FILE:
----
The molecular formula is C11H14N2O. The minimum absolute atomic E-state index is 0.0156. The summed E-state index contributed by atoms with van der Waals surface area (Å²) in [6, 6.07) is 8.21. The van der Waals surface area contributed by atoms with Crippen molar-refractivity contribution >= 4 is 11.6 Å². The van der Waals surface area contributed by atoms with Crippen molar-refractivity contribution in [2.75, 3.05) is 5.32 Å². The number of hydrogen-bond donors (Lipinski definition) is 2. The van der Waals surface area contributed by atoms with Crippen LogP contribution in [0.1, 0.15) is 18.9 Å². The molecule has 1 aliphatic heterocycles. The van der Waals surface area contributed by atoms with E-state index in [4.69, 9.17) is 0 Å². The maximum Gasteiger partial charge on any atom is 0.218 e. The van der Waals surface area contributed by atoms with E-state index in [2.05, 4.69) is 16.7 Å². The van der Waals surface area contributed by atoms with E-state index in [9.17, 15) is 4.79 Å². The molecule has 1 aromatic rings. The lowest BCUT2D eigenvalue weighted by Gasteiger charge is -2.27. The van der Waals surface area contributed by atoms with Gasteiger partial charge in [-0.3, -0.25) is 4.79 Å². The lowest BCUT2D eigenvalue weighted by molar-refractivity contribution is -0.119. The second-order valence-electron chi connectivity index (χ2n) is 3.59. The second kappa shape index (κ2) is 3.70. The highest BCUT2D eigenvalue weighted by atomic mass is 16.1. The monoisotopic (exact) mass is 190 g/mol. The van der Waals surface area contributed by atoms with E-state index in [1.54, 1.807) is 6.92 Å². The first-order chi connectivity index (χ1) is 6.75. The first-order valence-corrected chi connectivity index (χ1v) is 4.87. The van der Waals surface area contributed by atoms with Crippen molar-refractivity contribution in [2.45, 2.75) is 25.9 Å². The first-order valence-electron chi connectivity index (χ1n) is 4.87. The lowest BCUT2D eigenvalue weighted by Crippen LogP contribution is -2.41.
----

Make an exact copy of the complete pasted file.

The molecular formula is C11H14N2O. The minimum absolute atomic E-state index is 0.0156. The summed E-state index contributed by atoms with van der Waals surface area (Å²) in [6, 6.07) is 8.21. The van der Waals surface area contributed by atoms with Crippen molar-refractivity contribution >= 4 is 11.6 Å². The van der Waals surface area contributed by atoms with Crippen molar-refractivity contribution in [2.75, 3.05) is 5.32 Å². The number of hydrogen-bond donors (Lipinski definition) is 2. The van der Waals surface area contributed by atoms with Crippen LogP contribution in [0.1, 0.15) is 18.9 Å². The molecule has 1 aliphatic heterocycles. The van der Waals surface area contributed by atoms with E-state index in [4.69, 9.17) is 0 Å². The maximum Gasteiger partial charge on any atom is 0.218 e. The van der Waals surface area contributed by atoms with E-state index in [2.05, 4.69) is 16.7 Å². The van der Waals surface area contributed by atoms with E-state index in [9.17, 15) is 4.79 Å². The molecule has 1 aromatic rings. The lowest BCUT2D eigenvalue weighted by Gasteiger charge is -2.27. The van der Waals surface area contributed by atoms with Gasteiger partial charge in [-0.3, -0.25) is 4.79 Å². The lowest BCUT2D eigenvalue weighted by molar-refractivity contribution is -0.119. The second-order valence-electron chi connectivity index (χ2n) is 3.59. The second kappa shape index (κ2) is 3.70. The highest BCUT2D eigenvalue weighted by atomic mass is 16.1. The monoisotopic (exact) mass is 190 g/mol. The van der Waals surface area contributed by atoms with E-state index in [1.54, 1.807) is 6.92 Å². The first-order chi connectivity index (χ1) is 6.75. The first-order valence-corrected chi connectivity index (χ1v) is 4.87. The van der Waals surface area contributed by atoms with Crippen molar-refractivity contribution in [2.45, 2.75) is 25.9 Å². The first-order valence-electron chi connectivity index (χ1n) is 4.87. The lowest BCUT2D eigenvalue weighted by Crippen LogP contribution is -2.41.